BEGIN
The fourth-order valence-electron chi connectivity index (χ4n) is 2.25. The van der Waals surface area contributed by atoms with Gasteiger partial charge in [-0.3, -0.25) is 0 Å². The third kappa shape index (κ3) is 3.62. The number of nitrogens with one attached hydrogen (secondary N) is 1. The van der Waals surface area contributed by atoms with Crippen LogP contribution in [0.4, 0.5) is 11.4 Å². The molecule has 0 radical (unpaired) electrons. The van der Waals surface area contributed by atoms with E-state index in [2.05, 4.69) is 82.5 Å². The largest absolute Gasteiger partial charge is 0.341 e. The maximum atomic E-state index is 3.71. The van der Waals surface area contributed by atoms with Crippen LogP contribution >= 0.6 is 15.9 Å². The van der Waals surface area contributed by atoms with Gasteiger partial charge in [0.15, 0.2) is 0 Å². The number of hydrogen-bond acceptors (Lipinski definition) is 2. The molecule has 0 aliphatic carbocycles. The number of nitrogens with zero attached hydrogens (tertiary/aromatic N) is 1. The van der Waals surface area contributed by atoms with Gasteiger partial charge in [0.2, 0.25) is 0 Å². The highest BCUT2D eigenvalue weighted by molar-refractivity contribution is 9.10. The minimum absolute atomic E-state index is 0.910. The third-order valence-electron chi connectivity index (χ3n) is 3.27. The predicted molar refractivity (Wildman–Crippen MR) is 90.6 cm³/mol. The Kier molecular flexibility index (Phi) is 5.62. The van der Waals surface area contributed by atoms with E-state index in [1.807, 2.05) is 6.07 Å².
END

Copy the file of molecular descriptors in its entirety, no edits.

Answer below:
The fourth-order valence-electron chi connectivity index (χ4n) is 2.25. The van der Waals surface area contributed by atoms with Gasteiger partial charge in [-0.3, -0.25) is 0 Å². The third kappa shape index (κ3) is 3.62. The number of nitrogens with one attached hydrogen (secondary N) is 1. The van der Waals surface area contributed by atoms with Crippen LogP contribution in [0.4, 0.5) is 11.4 Å². The molecule has 0 radical (unpaired) electrons. The van der Waals surface area contributed by atoms with E-state index in [2.05, 4.69) is 82.5 Å². The largest absolute Gasteiger partial charge is 0.341 e. The maximum atomic E-state index is 3.71. The van der Waals surface area contributed by atoms with Crippen LogP contribution >= 0.6 is 15.9 Å². The van der Waals surface area contributed by atoms with Gasteiger partial charge in [0.15, 0.2) is 0 Å². The number of hydrogen-bond acceptors (Lipinski definition) is 2. The molecule has 0 aliphatic carbocycles. The number of nitrogens with zero attached hydrogens (tertiary/aromatic N) is 1. The van der Waals surface area contributed by atoms with Gasteiger partial charge in [0.2, 0.25) is 0 Å². The highest BCUT2D eigenvalue weighted by molar-refractivity contribution is 9.10. The minimum absolute atomic E-state index is 0.910. The third-order valence-electron chi connectivity index (χ3n) is 3.27. The predicted molar refractivity (Wildman–Crippen MR) is 90.6 cm³/mol. The Kier molecular flexibility index (Phi) is 5.62. The van der Waals surface area contributed by atoms with E-state index in [1.807, 2.05) is 6.07 Å².